During Chuseok last year, instead of just staying indoors as we did in 2020, my friends and I decided to go on a day trip to Jeonju. We went there on Sunday, a day before the official Chuseok holidays began. Personally, I have always wanted to see Jeonju Hanok Village. Since it was Chuseok weekend, I thought the attraction would have fewer visitors because Koreans would be busy preparing for the holidays or going back to their hometowns. Not to mention, we are still in the middle of a pandemic. But guess what? I was totally wrong! The whole place was packed with people. Read on to find out what happens during Chuseok in Jeonju Hanok Village.
Driving to Jeonju Hanok Village
The sun was out and there were scattered clouds in the sky. It was a perfect day to be outside. I, together with three of my friends were headed to Jeonju Hanok Village. It was our first time seeing the famous tourist attraction. From our school in Nonsan, it was only an hour and 10-minute drive to Jeonju.
We arrived at the hanok village at around 12 noon. The roads were not congested on the way there, only when we reached the entrance to the car park where we had to queue for about 15 minutes was there traffic. There were a lot of cars going inside, fortunately, we managed to get a parking spot. From there, we could already tell that the village was going to be very crowded that day.
Lunch at Jeonju Hanok Village
As we walked inside the village, we immediately searched for a restaurant where we could eat lunch. Actually, we did not have an itinerary, so everything was up in the air. Our plan was to just go around the village for sightseeing.
Given that we didn’t eat any breakfast, we were famished when we arrived there, so we had lunch at the very first restaurant we could find. That restaurant was “Gogung Suragan”, which serves a variety of the famous Jeonju bibimbap. The place was full since it was lunchtime, therefore, we had to wait for about 10 minutes for a table. Eating there proved to be a good decision because we completely enjoyed their palatable bibimbap.
Chuseok in Jeonju Hanok Village
People Wearing Hanbok
We roamed the streets after having our lunch. It was very crowded and the whole atmosphere was so lively. One would think there was a festival taking place. People walked in every direction.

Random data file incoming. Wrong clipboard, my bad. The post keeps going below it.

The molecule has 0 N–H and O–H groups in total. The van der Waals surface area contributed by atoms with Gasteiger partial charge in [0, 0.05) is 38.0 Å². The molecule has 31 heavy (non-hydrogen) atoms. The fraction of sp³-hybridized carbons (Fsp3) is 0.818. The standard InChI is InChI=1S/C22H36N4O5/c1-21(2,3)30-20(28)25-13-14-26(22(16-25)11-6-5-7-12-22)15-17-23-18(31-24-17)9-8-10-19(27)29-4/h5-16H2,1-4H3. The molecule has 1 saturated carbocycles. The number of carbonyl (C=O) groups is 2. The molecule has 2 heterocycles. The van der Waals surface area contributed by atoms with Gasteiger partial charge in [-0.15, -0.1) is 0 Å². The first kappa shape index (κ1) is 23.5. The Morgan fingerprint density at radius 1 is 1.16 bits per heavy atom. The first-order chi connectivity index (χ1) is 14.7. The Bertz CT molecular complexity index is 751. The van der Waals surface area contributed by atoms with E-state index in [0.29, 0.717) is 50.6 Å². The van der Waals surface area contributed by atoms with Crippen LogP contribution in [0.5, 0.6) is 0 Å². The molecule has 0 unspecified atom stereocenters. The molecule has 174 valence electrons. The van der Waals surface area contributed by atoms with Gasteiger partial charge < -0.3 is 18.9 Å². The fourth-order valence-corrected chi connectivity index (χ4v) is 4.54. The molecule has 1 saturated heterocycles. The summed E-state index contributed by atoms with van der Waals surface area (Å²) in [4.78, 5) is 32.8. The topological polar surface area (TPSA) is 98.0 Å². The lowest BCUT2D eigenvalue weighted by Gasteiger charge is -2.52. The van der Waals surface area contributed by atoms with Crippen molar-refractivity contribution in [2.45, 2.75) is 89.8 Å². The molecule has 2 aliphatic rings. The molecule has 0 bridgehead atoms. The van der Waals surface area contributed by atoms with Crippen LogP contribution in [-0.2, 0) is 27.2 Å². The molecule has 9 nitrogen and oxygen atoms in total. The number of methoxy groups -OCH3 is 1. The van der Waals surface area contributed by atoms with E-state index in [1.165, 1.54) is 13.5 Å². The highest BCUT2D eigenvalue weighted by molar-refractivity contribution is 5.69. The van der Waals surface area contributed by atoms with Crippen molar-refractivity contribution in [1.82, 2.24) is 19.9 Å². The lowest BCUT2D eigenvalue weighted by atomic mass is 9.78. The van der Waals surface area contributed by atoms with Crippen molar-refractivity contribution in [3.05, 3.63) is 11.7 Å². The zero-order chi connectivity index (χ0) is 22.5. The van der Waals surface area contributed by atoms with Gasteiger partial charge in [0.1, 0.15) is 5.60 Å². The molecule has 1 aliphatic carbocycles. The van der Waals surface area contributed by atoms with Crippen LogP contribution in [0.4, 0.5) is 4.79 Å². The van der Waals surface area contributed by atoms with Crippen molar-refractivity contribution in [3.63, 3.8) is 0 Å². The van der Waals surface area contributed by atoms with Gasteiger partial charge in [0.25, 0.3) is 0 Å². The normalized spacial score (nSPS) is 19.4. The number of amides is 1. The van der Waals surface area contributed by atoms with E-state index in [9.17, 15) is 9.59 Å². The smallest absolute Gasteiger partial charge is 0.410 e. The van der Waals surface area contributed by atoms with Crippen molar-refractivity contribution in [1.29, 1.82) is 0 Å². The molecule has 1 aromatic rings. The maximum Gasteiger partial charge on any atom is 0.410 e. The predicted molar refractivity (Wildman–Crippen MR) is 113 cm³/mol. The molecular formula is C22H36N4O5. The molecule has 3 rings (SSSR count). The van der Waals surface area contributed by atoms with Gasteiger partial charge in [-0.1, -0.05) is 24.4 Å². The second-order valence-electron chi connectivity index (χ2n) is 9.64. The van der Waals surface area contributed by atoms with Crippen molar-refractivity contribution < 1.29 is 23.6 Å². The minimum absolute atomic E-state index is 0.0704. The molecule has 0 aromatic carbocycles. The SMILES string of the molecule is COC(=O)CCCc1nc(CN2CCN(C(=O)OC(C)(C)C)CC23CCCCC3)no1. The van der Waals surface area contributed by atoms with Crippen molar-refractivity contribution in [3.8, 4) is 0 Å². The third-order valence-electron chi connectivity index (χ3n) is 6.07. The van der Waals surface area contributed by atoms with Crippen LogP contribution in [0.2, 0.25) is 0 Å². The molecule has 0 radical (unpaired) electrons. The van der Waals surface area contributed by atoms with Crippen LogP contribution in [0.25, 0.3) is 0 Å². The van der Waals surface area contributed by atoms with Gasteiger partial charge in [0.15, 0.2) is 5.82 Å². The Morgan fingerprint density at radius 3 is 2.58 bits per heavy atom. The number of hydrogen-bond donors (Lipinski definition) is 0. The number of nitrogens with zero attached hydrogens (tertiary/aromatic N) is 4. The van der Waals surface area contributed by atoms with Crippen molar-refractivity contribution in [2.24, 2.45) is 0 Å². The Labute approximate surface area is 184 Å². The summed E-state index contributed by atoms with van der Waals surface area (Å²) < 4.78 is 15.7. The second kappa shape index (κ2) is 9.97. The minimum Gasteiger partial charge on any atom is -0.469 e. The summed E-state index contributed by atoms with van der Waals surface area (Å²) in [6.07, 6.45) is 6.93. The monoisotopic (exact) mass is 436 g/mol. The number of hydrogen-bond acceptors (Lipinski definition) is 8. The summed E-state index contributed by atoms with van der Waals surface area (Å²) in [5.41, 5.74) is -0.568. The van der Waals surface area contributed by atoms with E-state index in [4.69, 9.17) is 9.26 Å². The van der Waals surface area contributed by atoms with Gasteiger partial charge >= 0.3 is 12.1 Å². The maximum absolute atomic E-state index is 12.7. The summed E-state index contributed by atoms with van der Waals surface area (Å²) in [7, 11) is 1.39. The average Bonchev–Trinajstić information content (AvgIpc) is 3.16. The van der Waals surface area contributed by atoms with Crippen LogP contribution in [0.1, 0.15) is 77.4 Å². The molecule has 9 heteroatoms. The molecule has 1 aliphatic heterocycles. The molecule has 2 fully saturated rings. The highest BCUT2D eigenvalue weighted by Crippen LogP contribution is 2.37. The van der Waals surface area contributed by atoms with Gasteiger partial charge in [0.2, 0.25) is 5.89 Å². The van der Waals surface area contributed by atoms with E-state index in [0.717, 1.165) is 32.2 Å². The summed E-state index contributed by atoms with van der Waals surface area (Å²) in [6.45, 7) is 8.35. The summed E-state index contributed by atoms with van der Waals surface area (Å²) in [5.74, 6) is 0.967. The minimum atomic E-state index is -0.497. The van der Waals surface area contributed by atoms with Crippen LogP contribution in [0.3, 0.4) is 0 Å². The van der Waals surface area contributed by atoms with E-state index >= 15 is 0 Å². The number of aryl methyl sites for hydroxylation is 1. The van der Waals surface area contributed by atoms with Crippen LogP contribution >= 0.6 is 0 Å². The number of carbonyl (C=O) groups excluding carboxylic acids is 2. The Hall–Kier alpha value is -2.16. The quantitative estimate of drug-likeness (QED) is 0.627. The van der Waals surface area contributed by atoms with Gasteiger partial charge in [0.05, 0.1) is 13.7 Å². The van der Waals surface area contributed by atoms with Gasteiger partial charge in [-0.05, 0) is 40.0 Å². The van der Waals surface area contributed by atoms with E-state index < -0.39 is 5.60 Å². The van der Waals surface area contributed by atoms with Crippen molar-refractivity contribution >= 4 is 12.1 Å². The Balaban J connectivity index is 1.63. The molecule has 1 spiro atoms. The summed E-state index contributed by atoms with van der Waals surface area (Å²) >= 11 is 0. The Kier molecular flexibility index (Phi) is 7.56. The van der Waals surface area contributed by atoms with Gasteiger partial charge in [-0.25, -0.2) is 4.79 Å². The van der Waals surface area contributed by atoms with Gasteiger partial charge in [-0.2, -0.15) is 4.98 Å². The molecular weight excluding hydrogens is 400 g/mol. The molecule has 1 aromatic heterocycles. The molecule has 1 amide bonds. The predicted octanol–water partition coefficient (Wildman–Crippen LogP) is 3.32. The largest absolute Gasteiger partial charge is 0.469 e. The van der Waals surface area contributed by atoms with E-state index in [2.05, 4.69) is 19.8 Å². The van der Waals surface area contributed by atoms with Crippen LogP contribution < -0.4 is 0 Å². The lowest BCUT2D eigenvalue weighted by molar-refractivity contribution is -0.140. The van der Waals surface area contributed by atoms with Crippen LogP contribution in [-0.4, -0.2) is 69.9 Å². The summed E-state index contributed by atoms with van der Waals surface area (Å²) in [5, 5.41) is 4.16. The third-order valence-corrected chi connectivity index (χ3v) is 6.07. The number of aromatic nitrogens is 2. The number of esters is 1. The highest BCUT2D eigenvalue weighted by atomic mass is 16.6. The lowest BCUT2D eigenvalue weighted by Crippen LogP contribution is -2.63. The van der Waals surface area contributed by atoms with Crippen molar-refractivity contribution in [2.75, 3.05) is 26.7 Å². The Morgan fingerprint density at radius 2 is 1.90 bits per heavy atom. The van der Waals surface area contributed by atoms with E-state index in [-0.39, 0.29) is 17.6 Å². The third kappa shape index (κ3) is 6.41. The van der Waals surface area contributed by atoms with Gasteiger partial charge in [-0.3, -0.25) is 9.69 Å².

Many were dressed up in brilliantly embellished hanboks. Women wore hanboks complete with dainty hair accessories and makeup. Couples were clad in matching ones while a few men opted to wear women’s hanbok to everyone’s delight. Some even drove tricycles while donning traditional clothes.
All the shops in the hanok village were bustling that day. Every hanbok rental shop we passed by had staff inviting us to try on their hanboks. Although we were keen on trying them on, it was quite a hot day so we decided against it.
The cafés and restaurants had many people inside. Food stalls had long queues. Other stalls such as caricature painting, fortune telling, and temporary tattoos also had a good deal of customers.
Playing Traditional Games
On the street corners, there were people playing “jegichagi”, a Korean traditional game where players kick a jegi, and whoever makes the greatest number of kicks wins. Kids also played “jegichagi, “yutnori” – a board dice game using four sticks, and other traditional games at the grounds of the Royal Portrait Museum.
To be honest, I never expected Jeonju Hanok Village would look like that. What I imagined was traditional houses in a fairly quiet neighborhood, not a commercial district.
It was utterly impossible for me to appreciate the hanok because all I saw were stores and people. Nevertheless, it was an enjoyable experience. Everyone there was excited and in a festive mood. For a few hours, I believe they forgot about their worries of the pandemic. For a moment, it felt like a normal holiday again.
If you’re planning on going this year, you can probably expect an even bigger crowd. Now that there are no social distancing measures in place, other than masks indoors, this Chuseok festivities will likely be bigger than ever.
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